ECF grant helps Chamber Orchestra of Edmonton move its season outdoors during pandemic
When Sherry Schiff saw that Chamber Orchestra of Edmonton (COE) had found a safe way to have one of their concerts last summer, she was overjoyed. Like many of us, Schiff was starved for anything that wasn’t sitting around the house — so to be able to set up a chair and take in the transcendent sounds of a chamber orchestra was like giving a starving person a vanilla sundae.
“It meant a lot just to actually have something on the calendar, to be able to look forward to it,” Schiff explains. “We sort of became like groupies for live music after our first one.”
With the help of a $7,000 grant from Edmonton Community Foundation’s (ECF) COVID-19 Rapid Response Fund, the Chamber Orchestra was able to salvage their season by moving from concert halls to the great outdoors. Playing concerts in Borden Park and a few select culs-de-sac and backyards wasn’t just a way to keep the strings ringing, but to help give the COE a firmer footing on the shakiest of ground.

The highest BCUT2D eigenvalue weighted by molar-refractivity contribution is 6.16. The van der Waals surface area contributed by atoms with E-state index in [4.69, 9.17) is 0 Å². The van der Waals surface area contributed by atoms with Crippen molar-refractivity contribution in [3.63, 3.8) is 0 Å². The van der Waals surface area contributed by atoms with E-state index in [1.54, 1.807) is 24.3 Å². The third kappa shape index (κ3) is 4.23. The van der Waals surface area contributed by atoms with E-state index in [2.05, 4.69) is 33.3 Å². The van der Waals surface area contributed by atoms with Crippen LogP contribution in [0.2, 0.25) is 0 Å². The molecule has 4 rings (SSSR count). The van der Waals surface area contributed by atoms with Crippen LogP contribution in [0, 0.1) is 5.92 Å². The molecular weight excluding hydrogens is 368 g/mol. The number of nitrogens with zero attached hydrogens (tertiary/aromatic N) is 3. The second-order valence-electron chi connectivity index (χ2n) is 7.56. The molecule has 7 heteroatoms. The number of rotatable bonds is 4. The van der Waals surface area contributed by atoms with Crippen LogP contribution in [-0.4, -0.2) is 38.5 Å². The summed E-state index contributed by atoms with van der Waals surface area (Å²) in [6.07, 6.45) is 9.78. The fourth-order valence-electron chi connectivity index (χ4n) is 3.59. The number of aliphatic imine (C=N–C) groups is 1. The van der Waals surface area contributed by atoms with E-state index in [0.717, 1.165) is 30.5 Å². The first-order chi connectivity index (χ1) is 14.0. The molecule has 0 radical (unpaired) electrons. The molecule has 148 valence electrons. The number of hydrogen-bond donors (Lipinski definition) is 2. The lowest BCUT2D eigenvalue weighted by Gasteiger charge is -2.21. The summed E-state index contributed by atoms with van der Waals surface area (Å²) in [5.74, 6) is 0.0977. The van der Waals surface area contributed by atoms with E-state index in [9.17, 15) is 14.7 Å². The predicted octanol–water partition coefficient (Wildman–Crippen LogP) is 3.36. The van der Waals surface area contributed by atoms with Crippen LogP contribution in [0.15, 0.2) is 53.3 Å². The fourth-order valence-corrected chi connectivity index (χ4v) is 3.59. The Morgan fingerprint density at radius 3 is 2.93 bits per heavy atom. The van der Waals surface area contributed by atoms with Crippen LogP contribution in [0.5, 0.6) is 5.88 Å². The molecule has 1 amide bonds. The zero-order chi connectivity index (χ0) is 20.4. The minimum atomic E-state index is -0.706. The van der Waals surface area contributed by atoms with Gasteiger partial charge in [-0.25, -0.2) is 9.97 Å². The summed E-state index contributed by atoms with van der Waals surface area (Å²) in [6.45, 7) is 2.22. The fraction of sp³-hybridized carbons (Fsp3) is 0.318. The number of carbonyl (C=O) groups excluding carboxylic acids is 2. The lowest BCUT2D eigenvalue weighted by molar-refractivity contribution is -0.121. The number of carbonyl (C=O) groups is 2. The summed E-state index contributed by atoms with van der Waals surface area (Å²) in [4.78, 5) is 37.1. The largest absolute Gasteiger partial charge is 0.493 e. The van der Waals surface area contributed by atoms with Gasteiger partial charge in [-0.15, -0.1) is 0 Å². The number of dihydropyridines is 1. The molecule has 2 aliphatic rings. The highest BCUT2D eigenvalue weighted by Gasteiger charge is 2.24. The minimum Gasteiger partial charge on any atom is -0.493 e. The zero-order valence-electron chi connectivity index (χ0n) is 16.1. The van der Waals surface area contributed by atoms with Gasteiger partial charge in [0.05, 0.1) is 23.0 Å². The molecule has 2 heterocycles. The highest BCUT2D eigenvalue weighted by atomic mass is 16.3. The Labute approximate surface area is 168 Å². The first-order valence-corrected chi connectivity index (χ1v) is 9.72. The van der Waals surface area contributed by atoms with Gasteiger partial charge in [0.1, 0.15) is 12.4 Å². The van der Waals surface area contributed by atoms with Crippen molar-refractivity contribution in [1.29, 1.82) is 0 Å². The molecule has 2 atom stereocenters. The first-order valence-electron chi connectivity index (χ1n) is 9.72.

“Edmonton is known for its arts community and it’s important to support organizations at all stages of their growth,” Nneka Otogbolu, ECF’s Director of Communications and Equity Strategy, says. “This grant is helping the Chamber Orchestra continue to grow and serve its audience.”
This is a key time to support emerging organizations that face particular challenges during the pandemic.
“Being only three years old, part of our aim was just to make sure people did not forget who we were,” explains treasurer Marion Boyd. “We are an optimistic and hard-working bunch, if I may say, and we wanted to use this to not just get through, but keep moving on the path to sustainability.”
For artistic director Lidia Khaner, the funding was vital not just for the health of the organization, but to guarantee payment for the musicians she works with, most of whom had also seen their calendars go up in smoke.
“Knowing we would be able to play was a bit of a security blanket for us,” explains Khaner, “and it made it possible to give our musicians a chance to play where they knew they weren’t going to have to rely on passing the hat.”
And though it’s helped buoy the local musical community, the COE also found the outdoor concerts so successful that they’re likely to become a regular part of their repertoire, even when the musicians no longer have to wear masks.
That suits fans like Schiff just fine.
“I think we’ve learned some new habits,” she says, “acquired some new joys.”
That’s certainly one way to build back better.
Learn more about ECF’s COVID-19 response.